Any surprises in the Samut Prakan starting line up?
The manager rang the changes for this one. In came striker Teerapol for Pedro Junior, who didn't even get a place on the bench. Nopphon, an old favourite from last season, got his first start along with Nattapol (deputising for the injured Aris Zarifovic). Japanese midfielder, Yuto Ono, was also benched.
There were only two clear cut chances that I recall in the first 45 minutes and both went Samut Prakan's way. Teerapol side-footed wide of the post when it would have been easier to score and strike partner, Chayawat, planted a tame header straight at the goalkeeper.
Police Tero offered nothing and looked a very ordinary side. The three points were there for the taking but disaster struck five minutes before the break when Jaroensak, our wizard of the wing, was taken off on a stretcher. Any creative spark that Samut Prakan had in attack probably got stretchered off with him.
Possibly the dullest 45 minutes of football I've ever witnessed with the solitary highlight (if you were a Police Tero supporter that is) coming on 53 minutes and the only goal of the game, Tero's Boojinda hitting a screamer from well outside the box that kept low and gave Patiwat no chance.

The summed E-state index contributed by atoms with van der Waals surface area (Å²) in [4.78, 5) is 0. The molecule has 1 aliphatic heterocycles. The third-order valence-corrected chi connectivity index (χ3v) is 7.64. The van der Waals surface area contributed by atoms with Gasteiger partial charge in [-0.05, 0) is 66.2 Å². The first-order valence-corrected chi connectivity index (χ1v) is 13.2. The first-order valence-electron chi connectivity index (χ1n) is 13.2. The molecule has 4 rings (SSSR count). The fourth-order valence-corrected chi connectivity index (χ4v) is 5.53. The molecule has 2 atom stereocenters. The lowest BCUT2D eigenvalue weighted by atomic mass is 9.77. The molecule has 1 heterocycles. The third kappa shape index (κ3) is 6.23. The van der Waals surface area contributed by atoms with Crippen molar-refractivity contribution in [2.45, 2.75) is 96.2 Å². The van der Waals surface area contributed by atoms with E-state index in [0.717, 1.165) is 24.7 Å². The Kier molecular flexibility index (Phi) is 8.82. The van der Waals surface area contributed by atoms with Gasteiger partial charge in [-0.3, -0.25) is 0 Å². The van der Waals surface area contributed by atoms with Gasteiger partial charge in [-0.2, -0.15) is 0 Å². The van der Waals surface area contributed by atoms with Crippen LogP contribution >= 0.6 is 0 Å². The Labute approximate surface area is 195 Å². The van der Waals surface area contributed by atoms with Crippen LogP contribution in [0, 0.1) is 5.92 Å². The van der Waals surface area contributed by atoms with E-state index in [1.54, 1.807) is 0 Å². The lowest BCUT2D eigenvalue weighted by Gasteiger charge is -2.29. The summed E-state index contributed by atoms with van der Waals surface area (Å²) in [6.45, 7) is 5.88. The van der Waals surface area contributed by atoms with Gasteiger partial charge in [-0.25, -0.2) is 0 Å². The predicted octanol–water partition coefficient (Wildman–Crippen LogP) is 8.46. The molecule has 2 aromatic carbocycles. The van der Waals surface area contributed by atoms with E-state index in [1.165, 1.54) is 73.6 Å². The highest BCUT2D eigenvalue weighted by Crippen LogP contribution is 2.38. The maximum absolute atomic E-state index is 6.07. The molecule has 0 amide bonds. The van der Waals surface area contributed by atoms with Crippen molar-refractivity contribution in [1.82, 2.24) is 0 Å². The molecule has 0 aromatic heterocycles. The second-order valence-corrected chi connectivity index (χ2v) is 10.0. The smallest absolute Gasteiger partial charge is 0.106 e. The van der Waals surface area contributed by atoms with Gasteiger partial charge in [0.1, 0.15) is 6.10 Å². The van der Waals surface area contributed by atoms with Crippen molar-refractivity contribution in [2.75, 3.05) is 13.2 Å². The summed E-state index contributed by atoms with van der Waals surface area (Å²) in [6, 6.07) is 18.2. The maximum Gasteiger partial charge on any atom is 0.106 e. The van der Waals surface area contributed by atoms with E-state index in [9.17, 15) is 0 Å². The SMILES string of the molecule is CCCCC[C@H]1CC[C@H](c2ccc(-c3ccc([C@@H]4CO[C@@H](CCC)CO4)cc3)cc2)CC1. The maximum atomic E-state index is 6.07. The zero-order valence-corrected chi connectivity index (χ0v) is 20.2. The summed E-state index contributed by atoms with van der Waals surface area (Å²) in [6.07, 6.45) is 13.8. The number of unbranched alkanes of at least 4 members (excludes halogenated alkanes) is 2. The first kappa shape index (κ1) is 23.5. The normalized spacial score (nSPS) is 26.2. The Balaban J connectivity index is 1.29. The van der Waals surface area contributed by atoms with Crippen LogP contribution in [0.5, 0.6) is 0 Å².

Samut Prakan had well over half an hour to claw their way back into the match but didn't fashion one decent opportunity. I couldn't wait for the final whistle. (match highlights)
We are now in the bottom three with one point to show from our opening four games. That's where we're at.
I said after the 1-1 draw against reigning champions, Chiang Rai and the narrow home defeat to table-topping Bangkok United, that our squad of players is just too good to be involved in any kind of relegation scrap. On today's evidence, I'm not quite so sure.
Collectively, I'm convinced that we are a better team than Police Tero but we still lost. Football is not complicated. They scored a goal and we didn't. At the moment, we aren't creating opportunities and don't look like scoring - and therin lies the problem.
I wouldn't like to be in the gaffer's shoes because he's the man who has to sort this out. He has to bring that confidence and swagger back. At the final whistle, when the management and players came over to thank the travelling fans, the coach cut a very dejected-looking figure indeed.
Saying a silent prayer? (photo credit: Go2 Photo Stock)
Who's up next?
Update 14th April - The Thai league has now been postponed until September and will run from September 2020 to April or May 2021. Whether the results from the first four games will be scrapped and the season re-started is anyone's guess at the moment.